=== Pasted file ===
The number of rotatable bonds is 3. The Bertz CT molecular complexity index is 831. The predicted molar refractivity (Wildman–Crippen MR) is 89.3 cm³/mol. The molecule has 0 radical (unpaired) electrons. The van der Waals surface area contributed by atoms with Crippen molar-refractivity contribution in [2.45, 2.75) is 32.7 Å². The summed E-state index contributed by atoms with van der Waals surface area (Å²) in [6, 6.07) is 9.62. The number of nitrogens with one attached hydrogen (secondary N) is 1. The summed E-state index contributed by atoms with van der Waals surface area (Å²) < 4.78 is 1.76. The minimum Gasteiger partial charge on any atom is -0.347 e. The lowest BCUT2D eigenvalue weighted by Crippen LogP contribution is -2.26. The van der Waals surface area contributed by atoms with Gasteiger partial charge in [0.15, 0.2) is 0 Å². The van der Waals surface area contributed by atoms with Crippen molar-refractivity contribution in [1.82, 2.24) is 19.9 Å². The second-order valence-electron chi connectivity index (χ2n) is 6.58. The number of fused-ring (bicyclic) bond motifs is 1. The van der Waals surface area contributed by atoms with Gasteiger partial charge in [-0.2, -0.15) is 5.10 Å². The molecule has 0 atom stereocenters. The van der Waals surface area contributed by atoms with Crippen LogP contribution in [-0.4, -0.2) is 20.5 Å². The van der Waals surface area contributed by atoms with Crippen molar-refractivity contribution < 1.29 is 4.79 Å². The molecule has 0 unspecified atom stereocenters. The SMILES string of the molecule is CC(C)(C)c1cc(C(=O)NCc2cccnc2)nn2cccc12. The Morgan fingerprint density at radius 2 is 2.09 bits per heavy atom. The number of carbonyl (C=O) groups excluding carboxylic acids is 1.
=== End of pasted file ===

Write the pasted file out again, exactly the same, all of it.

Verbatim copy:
The number of rotatable bonds is 3. The Bertz CT molecular complexity index is 831. The predicted molar refractivity (Wildman–Crippen MR) is 89.3 cm³/mol. The molecule has 0 radical (unpaired) electrons. The van der Waals surface area contributed by atoms with Crippen molar-refractivity contribution in [2.45, 2.75) is 32.7 Å². The summed E-state index contributed by atoms with van der Waals surface area (Å²) in [6, 6.07) is 9.62. The number of nitrogens with one attached hydrogen (secondary N) is 1. The summed E-state index contributed by atoms with van der Waals surface area (Å²) < 4.78 is 1.76. The minimum Gasteiger partial charge on any atom is -0.347 e. The lowest BCUT2D eigenvalue weighted by Crippen LogP contribution is -2.26. The van der Waals surface area contributed by atoms with Gasteiger partial charge in [0.15, 0.2) is 0 Å². The van der Waals surface area contributed by atoms with Crippen molar-refractivity contribution in [1.82, 2.24) is 19.9 Å². The second-order valence-electron chi connectivity index (χ2n) is 6.58. The number of fused-ring (bicyclic) bond motifs is 1. The van der Waals surface area contributed by atoms with Gasteiger partial charge in [-0.2, -0.15) is 5.10 Å². The molecule has 0 atom stereocenters. The van der Waals surface area contributed by atoms with Crippen LogP contribution in [-0.4, -0.2) is 20.5 Å². The van der Waals surface area contributed by atoms with Crippen molar-refractivity contribution < 1.29 is 4.79 Å². The molecule has 0 unspecified atom stereocenters. The SMILES string of the molecule is CC(C)(C)c1cc(C(=O)NCc2cccnc2)nn2cccc12. The Morgan fingerprint density at radius 2 is 2.09 bits per heavy atom. The number of carbonyl (C=O) groups excluding carboxylic acids is 1.